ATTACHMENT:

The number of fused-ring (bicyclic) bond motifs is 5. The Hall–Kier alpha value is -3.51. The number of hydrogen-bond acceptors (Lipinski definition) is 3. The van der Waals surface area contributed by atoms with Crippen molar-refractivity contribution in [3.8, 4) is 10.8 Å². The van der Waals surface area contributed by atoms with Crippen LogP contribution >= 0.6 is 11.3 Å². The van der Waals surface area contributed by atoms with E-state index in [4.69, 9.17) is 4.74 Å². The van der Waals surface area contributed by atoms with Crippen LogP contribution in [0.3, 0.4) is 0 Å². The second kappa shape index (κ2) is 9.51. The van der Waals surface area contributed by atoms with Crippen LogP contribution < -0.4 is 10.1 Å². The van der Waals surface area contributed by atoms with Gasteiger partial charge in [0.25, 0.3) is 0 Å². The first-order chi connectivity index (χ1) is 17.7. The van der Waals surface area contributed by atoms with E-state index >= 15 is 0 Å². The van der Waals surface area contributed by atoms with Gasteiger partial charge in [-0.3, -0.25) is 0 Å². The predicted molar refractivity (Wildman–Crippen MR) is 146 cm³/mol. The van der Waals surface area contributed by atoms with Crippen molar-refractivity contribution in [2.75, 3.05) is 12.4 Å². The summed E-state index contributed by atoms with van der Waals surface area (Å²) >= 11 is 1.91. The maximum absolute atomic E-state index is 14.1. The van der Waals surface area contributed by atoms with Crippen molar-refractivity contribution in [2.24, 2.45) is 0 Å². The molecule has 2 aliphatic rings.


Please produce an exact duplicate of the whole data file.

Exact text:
The number of fused-ring (bicyclic) bond motifs is 5. The Hall–Kier alpha value is -3.51. The number of hydrogen-bond acceptors (Lipinski definition) is 3. The van der Waals surface area contributed by atoms with Crippen molar-refractivity contribution in [3.8, 4) is 10.8 Å². The van der Waals surface area contributed by atoms with Crippen LogP contribution >= 0.6 is 11.3 Å². The van der Waals surface area contributed by atoms with E-state index in [4.69, 9.17) is 4.74 Å². The van der Waals surface area contributed by atoms with Crippen LogP contribution in [0.3, 0.4) is 0 Å². The second kappa shape index (κ2) is 9.51. The van der Waals surface area contributed by atoms with Crippen LogP contribution < -0.4 is 10.1 Å². The van der Waals surface area contributed by atoms with Gasteiger partial charge in [0.25, 0.3) is 0 Å². The first-order chi connectivity index (χ1) is 17.7. The van der Waals surface area contributed by atoms with E-state index >= 15 is 0 Å². The van der Waals surface area contributed by atoms with Gasteiger partial charge in [-0.3, -0.25) is 0 Å². The predicted molar refractivity (Wildman–Crippen MR) is 146 cm³/mol. The van der Waals surface area contributed by atoms with Crippen molar-refractivity contribution in [2.75, 3.05) is 12.4 Å². The summed E-state index contributed by atoms with van der Waals surface area (Å²) >= 11 is 1.91. The maximum absolute atomic E-state index is 14.1. The van der Waals surface area contributed by atoms with Crippen molar-refractivity contribution in [2.24, 2.45) is 0 Å². The molecule has 2 aliphatic rings.